We evaluated the effect of NaCl-induced salinity and successive urine fertilization on changes in cultivation substrate chemical properties in a greenhouse study. The substrate was composed of an equal volume ratio mixture of bio-waste compost, quartz sand and silty loam soil. Salinity was imitated by adding NaCl solutions to a known substrate weight achieving three target salinity treatments of ECe 1.3 (S0—no NaCl), 4.6 (S1) and 7.6 (S2) dS·m-1. Cultivation substrate had been cropped with two cycles of maize (Zea mays L.) (crop cycles I and II) and fertilized with human urine at N amounts of 0 (U0—no urine), 180 (U1) and 360 (U2) mg·kg-1 substrate in the first cycle and half of the urine-N dosages in cycle II. Substrate samples collected at the end of each cycle were analyzed for pHKCl, ECe, exchangeable and water extractable cations (Na+, K+, Ca2+, Mg2+), cation exchange capacity, water extractable anions (Cl-, \"\", \"\",\"\" ) and exchangeable sodium percentage (ESP). Exchangeable Na+, K+ and Ca2+ were significantly (p < 0.05) affected by salinity x urine interaction. ECe significantly increased by 7.3, 5.3 and 7.6 dS·m-1 in the S0, S1 and S2 treatments following an increase in urine from U0 to U2. In the S0 treatment, ESP increased in the order U0 < U1 < U2. Extractable \"\" and Cl- were significantly affected by crop cycle, salinity and urine interactions (p < 0.05) whereas the effect of urine fertilizer on extractable \"\" and \"\"

A Multiscale Assessment of the Risks Imposed by Plantation Forestry on Plant Biodiversity in the Hotspot Central Chile  [PDF]
Andreas Ch. Braun, Joachim Vogt
Open Journal of Ecology (OJE) , 2014, DOI: 10.4236/oje.2014.416085

We assessed the effects of plantations of exotic trees (Pinus radiata, Eucalyptus globulus, and Populus nigra) on plant biodiversity in the temperate zone of the biodiversity hotspot of Central Chile. This region has suffered from intense deforestation in favor of plantation establishment in the major part of the coastal area since the neoliberal turn in 1973. The approach presented aimed to analyze plant biodiversity on the α-, β- and γ-scale. Furthermore, a plantation evaluation index was applied in order to provide quantitative figures on management practices. Species richness is reduced by 50% below plantations. Diversity and evenness index values are also significantly reduced. Analyses on β-similarity indicate that plantations do not host species absent in adjacent native forests, and no additional habitat heterogeneity is gained. On the γ-scale, plantations lower the number of total species observed; especially of endemic species. The abundance of species considered as invasive is significantly higher and frequently, invasive plants dominate the understory. The evaluation index attests rather poor plantation management in Central Chile since plantations are grown as monocultures, natural elements and native species are lacking at specific sites and plantations are insufficiently connected to native plant formations at the landscape scale. Results give

Laplace–Fourier Transform of the Stretched Exponential Function: Analytic Error Bounds, Double Exponential Transform, and Open-Source Implementation “libkww”
Joachim Wuttke
Algorithms , 2012, DOI: 10.3390/a5040604
Abstract: The C library libkww provides functions to compute the Kohlrausch–Williams– Watts function, i.e., the Laplace–Fourier transform of the stretched (or compressed) exponential function exp(- t β ) for exponents β between 0.1 and 1.9 with double precision. Analytic error bounds are derived for the low and high frequency series expansions. For intermediate frequencies, the numeric integration is enormously accelerated by using the Ooura–Mori double exponential transformation. The primitive of the cosine transform needed for the convolution integrals is also implemented. The software is hosted at http://apps.jcns.fz-juelich.de/kww; version 3.0 is deposited as supplementary material to this article.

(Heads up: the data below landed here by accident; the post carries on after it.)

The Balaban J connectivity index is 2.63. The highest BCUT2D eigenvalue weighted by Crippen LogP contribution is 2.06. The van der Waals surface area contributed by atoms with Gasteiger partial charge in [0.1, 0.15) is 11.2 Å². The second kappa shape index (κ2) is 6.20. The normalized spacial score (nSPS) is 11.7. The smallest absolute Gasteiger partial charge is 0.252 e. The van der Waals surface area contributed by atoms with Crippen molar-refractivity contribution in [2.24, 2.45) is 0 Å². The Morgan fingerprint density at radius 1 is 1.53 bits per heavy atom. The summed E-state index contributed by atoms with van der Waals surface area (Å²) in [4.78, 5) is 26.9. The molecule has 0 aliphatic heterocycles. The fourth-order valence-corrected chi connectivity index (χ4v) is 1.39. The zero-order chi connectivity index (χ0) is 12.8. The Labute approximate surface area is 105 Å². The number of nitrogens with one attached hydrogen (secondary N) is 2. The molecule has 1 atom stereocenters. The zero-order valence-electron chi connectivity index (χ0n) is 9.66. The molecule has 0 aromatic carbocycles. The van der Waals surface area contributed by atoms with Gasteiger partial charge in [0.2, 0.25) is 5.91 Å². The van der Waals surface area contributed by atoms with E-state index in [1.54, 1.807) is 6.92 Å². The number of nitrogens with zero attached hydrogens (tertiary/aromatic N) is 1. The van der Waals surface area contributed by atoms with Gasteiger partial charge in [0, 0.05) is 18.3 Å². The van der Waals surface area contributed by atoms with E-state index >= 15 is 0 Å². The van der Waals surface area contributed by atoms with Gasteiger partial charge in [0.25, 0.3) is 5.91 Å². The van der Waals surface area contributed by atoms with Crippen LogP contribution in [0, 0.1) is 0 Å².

Successful Smoking Cessation and Duration of Abstinence—An Analysis of Socioeconomic Determinants
Joachim Marti
International Journal of Environmental Research and Public Health , 2010, DOI: 10.3390/ijerph7072789
Abstract: Smoking does not affect every socioeconomic subgroup of the population equally, resulting in major inequalities in terms of smoking-related morbidity and mortality. While previous studies mainly focused on inequalities in smoking prevalence, we have analysed the socioeconomic dimensions that might be associated with two other smoking-related outcomes: the odds of successfully quitting and the duration of abstinence. Using nationally representative Swiss data, we found evidence of a socioeconomic gradient in successful cessation and abstinence duration with respect to education level and income for both men and women.
Developments in the scientific and clinical understanding of the spondyloarthritides
Joachim Sieper
Arthritis Research & Therapy , 2009, DOI: 10.1186/ar2562
Abstract: In the last decade, there has been an unprecedented rapid development in nearly all clinical and scientific aspects of the spondyloarthritides (SpA) which was stimulated, at least in part, by the unexpectedly good efficacy of tumor necrosis factor (TNF) blocker treatment in these patients. Along with the availability of new treatment options have come the establishment of magnetic resonance imaging (MRI) as an essential tool for better and earlier diagnosis, for follow-up of patients, and for a better understanding of the pathogenesis of this disease, the definitions of new management criteria and outcome criteria by the Assessment in SpondyloArthritis International Society (ASAS), and the recognition of the unmet need to diagnose SpA patients earlier, to develop better criteria for early diagnosis, and finally to get a better understanding of the pathogenetic mechanisms in SpA. The research and the rapid development in the last 10 years have been preferentially focused on axial SpA, with ankylosing spondylitis (AS) as the most relevant subtype. Considerable progress could also be made in psoriatic arthritis (PsA), which overlaps with the SpA group. However, a thorough discussion of these results would go beyond the scope of this article and will have to be dealt with elsewhere. Therefore, the following discussion will focus on axial SpA and will touch only briefly on peripheral SpA.The SpA comprise AS, reactive arthritis, arthritis/spondylitis associated with psoriasis, and arthritis/spondylitis associated with inflammatory bowel disease (IBD). The main links between these conditions are the association with HLA-B27, the same pattern of peripheral joint involvement with an asymmetrical pauciarticular arthritis predominantly of the lower limbs, and the possible occurrence of sacroiliitis, spondylitis, enthesitis, dactylitis, and uveitis [1]. The SpA can also be divided into patients with predominantly axial and predominantly peripheral SpA, a classification that is